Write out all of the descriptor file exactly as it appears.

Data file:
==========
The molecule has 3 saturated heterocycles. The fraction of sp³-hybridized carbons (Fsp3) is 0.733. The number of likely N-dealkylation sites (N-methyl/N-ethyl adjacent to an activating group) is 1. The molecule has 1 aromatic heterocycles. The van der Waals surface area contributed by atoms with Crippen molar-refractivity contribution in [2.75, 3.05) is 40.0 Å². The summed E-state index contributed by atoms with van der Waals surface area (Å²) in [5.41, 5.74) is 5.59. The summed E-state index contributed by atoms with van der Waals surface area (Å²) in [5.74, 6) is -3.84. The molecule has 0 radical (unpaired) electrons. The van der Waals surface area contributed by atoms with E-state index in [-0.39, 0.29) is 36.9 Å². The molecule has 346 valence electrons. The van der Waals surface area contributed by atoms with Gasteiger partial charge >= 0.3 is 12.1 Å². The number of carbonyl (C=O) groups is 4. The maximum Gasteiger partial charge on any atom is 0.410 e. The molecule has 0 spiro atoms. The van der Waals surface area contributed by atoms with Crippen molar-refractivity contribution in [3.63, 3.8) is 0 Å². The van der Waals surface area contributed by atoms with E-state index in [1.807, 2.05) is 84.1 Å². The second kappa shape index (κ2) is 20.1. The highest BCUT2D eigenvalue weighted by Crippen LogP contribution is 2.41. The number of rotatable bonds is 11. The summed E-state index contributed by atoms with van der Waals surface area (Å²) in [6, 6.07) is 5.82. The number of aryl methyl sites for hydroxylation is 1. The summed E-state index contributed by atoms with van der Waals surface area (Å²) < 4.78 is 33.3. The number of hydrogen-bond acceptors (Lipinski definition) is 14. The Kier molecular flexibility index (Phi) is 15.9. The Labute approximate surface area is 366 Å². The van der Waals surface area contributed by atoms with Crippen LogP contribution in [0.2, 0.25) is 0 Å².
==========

The molecule has 3 saturated heterocycles. The fraction of sp³-hybridized carbons (Fsp3) is 0.733. The number of likely N-dealkylation sites (N-methyl/N-ethyl adjacent to an activating group) is 1. The molecule has 1 aromatic heterocycles. The van der Waals surface area contributed by atoms with Crippen molar-refractivity contribution in [2.75, 3.05) is 40.0 Å². The summed E-state index contributed by atoms with van der Waals surface area (Å²) in [5.41, 5.74) is 5.59. The summed E-state index contributed by atoms with van der Waals surface area (Å²) in [5.74, 6) is -3.84. The molecule has 0 radical (unpaired) electrons. The van der Waals surface area contributed by atoms with E-state index in [-0.39, 0.29) is 36.9 Å². The molecule has 346 valence electrons. The van der Waals surface area contributed by atoms with Gasteiger partial charge >= 0.3 is 12.1 Å². The number of carbonyl (C=O) groups is 4. The maximum Gasteiger partial charge on any atom is 0.410 e. The molecule has 0 spiro atoms. The van der Waals surface area contributed by atoms with Crippen molar-refractivity contribution in [3.63, 3.8) is 0 Å². The van der Waals surface area contributed by atoms with E-state index in [1.807, 2.05) is 84.1 Å². The second kappa shape index (κ2) is 20.1. The highest BCUT2D eigenvalue weighted by Crippen LogP contribution is 2.41. The number of rotatable bonds is 11. The summed E-state index contributed by atoms with van der Waals surface area (Å²) in [6, 6.07) is 5.82. The number of aryl methyl sites for hydroxylation is 1. The summed E-state index contributed by atoms with van der Waals surface area (Å²) < 4.78 is 33.3. The number of hydrogen-bond acceptors (Lipinski definition) is 14. The Kier molecular flexibility index (Phi) is 15.9. The Labute approximate surface area is 366 Å². The van der Waals surface area contributed by atoms with Crippen LogP contribution in [0.2, 0.25) is 0 Å².